About half a year ago I published my first results for a C vs. JVMs benchmark. Some version updates appeared since then and so I thought it’s time for another run.
Some words about the benchmarks
Four of the five benchmarks stem from benchmarks found on the The Computer Language Benchmarks Game. They have been modified to reveal the peak performance of the virtual machines, which means that each benchmark basically runs 10 times in a single process. The first run might be negatively influenced by the JIT compiler and isn’t counted and only the remaining 9 times are used to compute the average duration.
The fifth benchmark is called “himeno benchmark” and was ported from C code to java. Himeno runs long enough such that the warm up phase doesn’t matter much.
Compilers and JVMs used in this comparison
- GCC 4.2.3 was taken as a performance baseline. All programs were compiled with the options “-O3 -msse2 -march=native -mfpmath=387 -funroll-loops -fomit-frame-pointer”. Please note that using profile guided optimizations might improve performance further.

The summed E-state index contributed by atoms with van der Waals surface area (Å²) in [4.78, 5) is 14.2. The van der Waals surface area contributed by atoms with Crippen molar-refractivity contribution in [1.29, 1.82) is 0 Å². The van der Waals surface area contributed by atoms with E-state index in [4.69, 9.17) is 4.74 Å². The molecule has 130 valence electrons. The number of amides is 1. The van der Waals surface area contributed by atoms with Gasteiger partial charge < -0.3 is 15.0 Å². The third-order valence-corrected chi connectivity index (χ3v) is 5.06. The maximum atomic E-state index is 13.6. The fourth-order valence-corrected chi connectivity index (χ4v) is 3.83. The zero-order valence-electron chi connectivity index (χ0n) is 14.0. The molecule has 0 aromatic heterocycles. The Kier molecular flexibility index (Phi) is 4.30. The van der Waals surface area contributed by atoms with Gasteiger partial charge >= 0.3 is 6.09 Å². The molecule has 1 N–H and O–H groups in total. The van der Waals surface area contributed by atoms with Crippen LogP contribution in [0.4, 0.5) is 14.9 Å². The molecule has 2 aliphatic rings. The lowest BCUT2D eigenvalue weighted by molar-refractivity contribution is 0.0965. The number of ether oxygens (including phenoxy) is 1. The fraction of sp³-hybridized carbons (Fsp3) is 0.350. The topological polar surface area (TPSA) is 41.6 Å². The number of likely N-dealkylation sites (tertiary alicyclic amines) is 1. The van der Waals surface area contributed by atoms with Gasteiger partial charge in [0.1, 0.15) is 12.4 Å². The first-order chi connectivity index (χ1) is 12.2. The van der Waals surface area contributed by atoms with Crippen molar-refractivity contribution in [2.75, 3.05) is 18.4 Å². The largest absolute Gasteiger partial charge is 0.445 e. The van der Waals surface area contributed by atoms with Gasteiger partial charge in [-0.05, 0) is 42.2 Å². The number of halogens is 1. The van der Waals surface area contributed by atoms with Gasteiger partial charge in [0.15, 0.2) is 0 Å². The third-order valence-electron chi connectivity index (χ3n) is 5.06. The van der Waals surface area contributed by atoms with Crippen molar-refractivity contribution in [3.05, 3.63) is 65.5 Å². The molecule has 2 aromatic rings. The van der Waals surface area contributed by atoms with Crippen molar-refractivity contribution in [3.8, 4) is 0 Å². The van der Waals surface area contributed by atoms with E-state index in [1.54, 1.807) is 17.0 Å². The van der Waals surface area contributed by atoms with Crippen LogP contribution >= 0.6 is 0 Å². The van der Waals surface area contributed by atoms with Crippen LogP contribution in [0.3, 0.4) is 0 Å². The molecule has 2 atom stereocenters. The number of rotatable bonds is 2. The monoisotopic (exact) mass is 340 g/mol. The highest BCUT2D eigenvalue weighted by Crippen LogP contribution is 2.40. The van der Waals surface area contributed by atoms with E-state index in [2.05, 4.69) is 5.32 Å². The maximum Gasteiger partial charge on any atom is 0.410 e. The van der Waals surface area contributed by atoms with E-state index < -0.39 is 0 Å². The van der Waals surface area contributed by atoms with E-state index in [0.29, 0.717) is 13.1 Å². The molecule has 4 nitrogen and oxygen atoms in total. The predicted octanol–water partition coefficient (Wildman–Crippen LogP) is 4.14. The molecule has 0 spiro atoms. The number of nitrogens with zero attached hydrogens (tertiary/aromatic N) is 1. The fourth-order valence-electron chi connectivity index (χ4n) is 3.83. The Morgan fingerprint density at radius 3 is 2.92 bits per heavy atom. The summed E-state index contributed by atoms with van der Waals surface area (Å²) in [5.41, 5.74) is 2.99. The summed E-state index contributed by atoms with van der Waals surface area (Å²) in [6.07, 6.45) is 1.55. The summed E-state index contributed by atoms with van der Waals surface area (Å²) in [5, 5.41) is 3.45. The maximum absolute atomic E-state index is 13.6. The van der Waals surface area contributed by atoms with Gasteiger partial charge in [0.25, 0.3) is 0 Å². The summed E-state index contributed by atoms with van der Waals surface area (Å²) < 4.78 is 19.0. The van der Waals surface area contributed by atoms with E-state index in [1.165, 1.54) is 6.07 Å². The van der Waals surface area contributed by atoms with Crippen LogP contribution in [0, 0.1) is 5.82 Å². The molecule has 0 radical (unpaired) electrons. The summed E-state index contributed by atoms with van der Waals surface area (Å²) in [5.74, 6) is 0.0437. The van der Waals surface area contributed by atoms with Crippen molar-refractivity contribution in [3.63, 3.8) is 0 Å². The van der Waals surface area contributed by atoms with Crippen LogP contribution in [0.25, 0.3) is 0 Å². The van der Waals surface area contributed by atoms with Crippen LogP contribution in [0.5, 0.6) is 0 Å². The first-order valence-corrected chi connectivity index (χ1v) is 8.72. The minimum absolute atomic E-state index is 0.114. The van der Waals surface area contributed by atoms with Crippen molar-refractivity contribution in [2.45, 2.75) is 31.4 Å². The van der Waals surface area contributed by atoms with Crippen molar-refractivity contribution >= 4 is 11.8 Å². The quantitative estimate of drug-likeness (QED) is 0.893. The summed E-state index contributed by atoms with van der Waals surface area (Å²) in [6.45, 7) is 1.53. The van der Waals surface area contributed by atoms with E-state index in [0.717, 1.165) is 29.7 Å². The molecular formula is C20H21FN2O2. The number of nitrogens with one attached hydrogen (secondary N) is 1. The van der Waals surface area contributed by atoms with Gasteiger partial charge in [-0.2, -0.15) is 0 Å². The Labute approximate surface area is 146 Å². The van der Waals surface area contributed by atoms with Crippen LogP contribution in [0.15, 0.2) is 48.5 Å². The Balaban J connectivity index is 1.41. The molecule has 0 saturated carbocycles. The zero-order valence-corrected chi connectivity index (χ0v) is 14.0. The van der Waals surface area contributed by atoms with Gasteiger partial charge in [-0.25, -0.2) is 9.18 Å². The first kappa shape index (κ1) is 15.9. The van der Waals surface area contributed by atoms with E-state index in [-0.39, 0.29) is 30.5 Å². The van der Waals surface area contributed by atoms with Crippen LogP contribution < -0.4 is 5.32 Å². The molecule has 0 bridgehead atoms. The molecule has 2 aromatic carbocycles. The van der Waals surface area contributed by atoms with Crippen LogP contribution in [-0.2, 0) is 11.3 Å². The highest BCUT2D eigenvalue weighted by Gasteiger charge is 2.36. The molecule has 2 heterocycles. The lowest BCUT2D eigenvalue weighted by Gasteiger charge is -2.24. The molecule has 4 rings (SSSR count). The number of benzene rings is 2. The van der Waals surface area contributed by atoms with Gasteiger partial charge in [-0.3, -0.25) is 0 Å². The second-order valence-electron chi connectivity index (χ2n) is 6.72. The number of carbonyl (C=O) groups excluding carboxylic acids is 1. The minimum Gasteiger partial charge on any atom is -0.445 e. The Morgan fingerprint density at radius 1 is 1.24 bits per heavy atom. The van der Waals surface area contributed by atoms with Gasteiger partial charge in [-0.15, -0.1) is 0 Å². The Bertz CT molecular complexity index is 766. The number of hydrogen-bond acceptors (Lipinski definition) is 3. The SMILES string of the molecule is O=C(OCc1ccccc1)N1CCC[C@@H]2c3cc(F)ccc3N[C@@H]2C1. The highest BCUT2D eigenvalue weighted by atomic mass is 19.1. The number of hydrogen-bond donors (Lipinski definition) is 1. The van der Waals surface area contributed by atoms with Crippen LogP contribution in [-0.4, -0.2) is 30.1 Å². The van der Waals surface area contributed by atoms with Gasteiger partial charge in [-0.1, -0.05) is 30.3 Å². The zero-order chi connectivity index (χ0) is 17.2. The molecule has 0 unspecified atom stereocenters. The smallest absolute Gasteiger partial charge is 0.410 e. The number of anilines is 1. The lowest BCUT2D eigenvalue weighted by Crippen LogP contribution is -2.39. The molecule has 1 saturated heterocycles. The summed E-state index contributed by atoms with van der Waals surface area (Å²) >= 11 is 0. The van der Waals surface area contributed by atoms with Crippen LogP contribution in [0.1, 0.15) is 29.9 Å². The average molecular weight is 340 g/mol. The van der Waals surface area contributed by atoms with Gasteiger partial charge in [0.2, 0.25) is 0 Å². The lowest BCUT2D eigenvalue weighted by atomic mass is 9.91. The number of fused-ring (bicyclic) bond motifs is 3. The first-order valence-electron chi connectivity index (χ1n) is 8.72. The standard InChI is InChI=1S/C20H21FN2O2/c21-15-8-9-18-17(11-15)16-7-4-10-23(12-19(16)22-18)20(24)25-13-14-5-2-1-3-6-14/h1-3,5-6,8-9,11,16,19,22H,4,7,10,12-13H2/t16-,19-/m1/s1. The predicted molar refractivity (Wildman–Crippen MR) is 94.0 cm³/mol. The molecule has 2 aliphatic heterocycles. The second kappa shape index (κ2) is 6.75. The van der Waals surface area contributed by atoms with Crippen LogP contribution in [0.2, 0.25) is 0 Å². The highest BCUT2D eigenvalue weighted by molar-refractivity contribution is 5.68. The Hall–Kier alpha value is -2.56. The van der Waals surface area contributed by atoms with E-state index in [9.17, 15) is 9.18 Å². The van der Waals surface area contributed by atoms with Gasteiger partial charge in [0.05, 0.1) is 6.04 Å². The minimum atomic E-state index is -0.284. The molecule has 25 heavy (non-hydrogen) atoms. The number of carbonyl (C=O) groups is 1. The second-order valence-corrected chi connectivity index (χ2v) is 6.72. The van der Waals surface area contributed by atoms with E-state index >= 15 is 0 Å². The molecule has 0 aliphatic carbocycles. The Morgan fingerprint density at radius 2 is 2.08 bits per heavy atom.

- LLVM has just released version 2.3 and is a very interesting project. It can compile c and c++ code using a GCC frontend to bytecode. It comes with a JIT that runs the bytecode on the target platform (aditionally it even offers an ahead of time compiler). It is used for various interesting projects and companies like most noteably apple for an OpenGL JIT and some people seem to work on using LLVM as a JIT compiler for OpenJDK. I used the lli JIT compiler command with the options -mcpu=core2 -mattr=sse42.
- IBM has released it’s JDK 6 with it’s usual incredible bad marketing (of course there’s no windows version yet). I’ve used JDK 6 SR1, but I couldn’t find a readable list of what changes it includes. The older IBM JDK 5 is also included to see if it was worth the wait.